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Meghalaya's Shylla preaches xenophobia

The former minister wants to amend Khasi marriage law, and says women marrying out of the tribe makes its members vulnerable to HIV/AIDS.

Sudipta Bhattacharjee   |     |   Published 16.09.18, 06:30 PM

File image of Hispreacher Son Shylla by UB Photos

In a sermon on the mount, Hispreaching Son Shylla was exhorting the audience to vote for his party, the All Party Hill Leaders Conference, in the 1993 Meghalaya Assembly elections. "Breathe, breathe," he appeared to say in a fervent yogic chant. "Breathe... out!"

I later learnt, with the consternation of a cub reporter covering my first poll campaign in the hills that cold February afternoon, Shylla was inciting the electorate to "breed, breed... breed them out." The xenophobic passion being propagated was that if non-tribals outnumbered the indigenous population, the only way to counter the trend was to go forth and multiply.

Cut to 2007: Shylla, then chairman of the Khasi Hills Autonomous District Council, executed a bizarre plan to double the Khasi population in a decade by doling out Rs 15,000 as incentive to each woman who had a dozen or more children. The macrocosm of bursting-at-the-seams India was totally lost on him.

Today, this former minister and former deputy-speaker of the Meghalaya Assembly is no longer a legislator. But he continues to wield power as the chief executive member of the Khasi Hills Autonomous District Council. Last year, he party-hopped with impunity, switching from the United Democratic Party to the People's Democratic Front in August and the National People's Party in October. "I will forever wear a badge of No Permanent Party," he had famously remarked.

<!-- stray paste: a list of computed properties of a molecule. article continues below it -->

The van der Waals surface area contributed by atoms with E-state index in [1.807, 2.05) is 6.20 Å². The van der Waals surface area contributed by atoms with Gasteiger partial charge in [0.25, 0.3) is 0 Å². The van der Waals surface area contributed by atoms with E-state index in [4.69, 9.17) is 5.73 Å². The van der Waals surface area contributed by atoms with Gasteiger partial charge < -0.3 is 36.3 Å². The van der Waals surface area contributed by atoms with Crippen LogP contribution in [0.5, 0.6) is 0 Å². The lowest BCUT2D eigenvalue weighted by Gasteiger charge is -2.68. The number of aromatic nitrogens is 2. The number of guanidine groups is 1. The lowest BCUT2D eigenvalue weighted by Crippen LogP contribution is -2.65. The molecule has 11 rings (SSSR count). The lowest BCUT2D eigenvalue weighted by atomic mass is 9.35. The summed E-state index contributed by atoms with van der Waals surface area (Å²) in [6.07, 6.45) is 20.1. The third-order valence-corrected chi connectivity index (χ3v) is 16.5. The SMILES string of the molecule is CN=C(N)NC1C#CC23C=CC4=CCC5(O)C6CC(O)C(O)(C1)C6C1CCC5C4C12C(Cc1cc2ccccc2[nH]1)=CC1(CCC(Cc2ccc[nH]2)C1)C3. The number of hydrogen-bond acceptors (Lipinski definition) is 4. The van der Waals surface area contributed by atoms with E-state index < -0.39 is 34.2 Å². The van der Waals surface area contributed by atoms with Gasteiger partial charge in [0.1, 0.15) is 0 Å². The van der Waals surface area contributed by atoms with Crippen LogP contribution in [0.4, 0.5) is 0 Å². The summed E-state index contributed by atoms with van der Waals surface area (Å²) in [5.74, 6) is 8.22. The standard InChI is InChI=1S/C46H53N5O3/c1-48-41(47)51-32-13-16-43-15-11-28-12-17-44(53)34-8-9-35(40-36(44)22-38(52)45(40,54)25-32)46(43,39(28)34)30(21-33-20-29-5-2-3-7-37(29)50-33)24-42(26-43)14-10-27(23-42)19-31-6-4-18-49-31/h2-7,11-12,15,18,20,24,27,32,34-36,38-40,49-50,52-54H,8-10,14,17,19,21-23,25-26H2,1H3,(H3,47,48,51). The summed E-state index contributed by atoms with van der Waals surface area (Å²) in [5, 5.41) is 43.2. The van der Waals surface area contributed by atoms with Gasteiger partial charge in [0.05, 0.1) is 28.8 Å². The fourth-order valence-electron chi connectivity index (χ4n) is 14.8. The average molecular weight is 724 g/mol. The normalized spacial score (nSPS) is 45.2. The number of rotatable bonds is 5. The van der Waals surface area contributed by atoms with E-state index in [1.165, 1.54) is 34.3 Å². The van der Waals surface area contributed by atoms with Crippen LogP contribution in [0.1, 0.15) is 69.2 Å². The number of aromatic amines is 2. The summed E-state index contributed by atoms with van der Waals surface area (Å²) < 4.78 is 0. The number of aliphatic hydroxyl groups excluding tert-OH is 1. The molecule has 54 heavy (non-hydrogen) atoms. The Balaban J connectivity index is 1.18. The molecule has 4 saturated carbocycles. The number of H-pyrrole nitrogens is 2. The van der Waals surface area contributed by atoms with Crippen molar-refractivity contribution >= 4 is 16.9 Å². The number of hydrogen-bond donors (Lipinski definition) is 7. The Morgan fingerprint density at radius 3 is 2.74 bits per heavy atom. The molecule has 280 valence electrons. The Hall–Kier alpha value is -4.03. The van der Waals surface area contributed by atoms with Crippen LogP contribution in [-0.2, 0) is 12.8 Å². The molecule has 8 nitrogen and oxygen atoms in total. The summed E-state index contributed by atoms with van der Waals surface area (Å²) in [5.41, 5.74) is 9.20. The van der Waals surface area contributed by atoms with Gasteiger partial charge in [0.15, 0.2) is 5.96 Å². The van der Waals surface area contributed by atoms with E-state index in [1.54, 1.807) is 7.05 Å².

With the council polls slated for next year, Shylla is now spearheading a dramatic change in the Khasi marriage law by amending the Khasi Social Custom of Lineage Act, 1997. In Meghalaya's matrilineal society, children of a Khasi woman married to a non-tribal continue to enjoy scheduled tribe status. The amendment bill negates this and specifies that children of Khasi women married to non-Khasis will be deprived of their Khasi privileges. What has raised the hackles of human rights activists is that the same clause will not apply to Khasi males who marry non-tribals. Expectedly, the men in these hills I spoke to are cock-a-hoop!

Shylla has also linked his crusade to a ridiculous concept that Khasi women marrying outside the tribe had led to the spread of HIV/AIDS. He contended that the amendment bill would "prevent the indigenous people from becoming vulnerable to... HIV/AIDS", although he did not specify the number of Khasi women who had married HIV carriers from outside the tribe/state, or those infected with the virus.

The reactions have been swift and stinging.

Emarine Kharbhih, a young professional, said the proposal of the council to amend the marital law "discredits" the values of society "by threatening the very identity of Khasi women, thereby leading to gross violation of human rights". She is seeking the support of the global community by asking it to sign an online petition on Nearly 1,000 people have signed the petition, where Emarine says, "Barely 150 years have passed since the suffragette movement and the world... has constantly been striving to bring forth equality... into the lives of women... I, however, belong to one of the most uniquely progressive societies of the world where I [not the husband] carry forward the bloodline and lineage of my family... a practice that goes back to the very origin of the Khasi society..."

People Living with HIV has demanded that Shylla "retract his statement on the community and issue an open apology". Its Meghalaya representative, Barry Leslie Kharmalki, said: "Our very prominent leader has made some very discriminatory remarks... which actually [are] quite stigmatising."

In challenging prejudice and bigotry, the Supreme Court recently upheld Articles 19 and 21 of the Constitution, saying the right to choose a life partner is a fundamental right. The times they are a-changin', Sir Hispreaching. Shouldn't contentious preaching be relegated to only a name?


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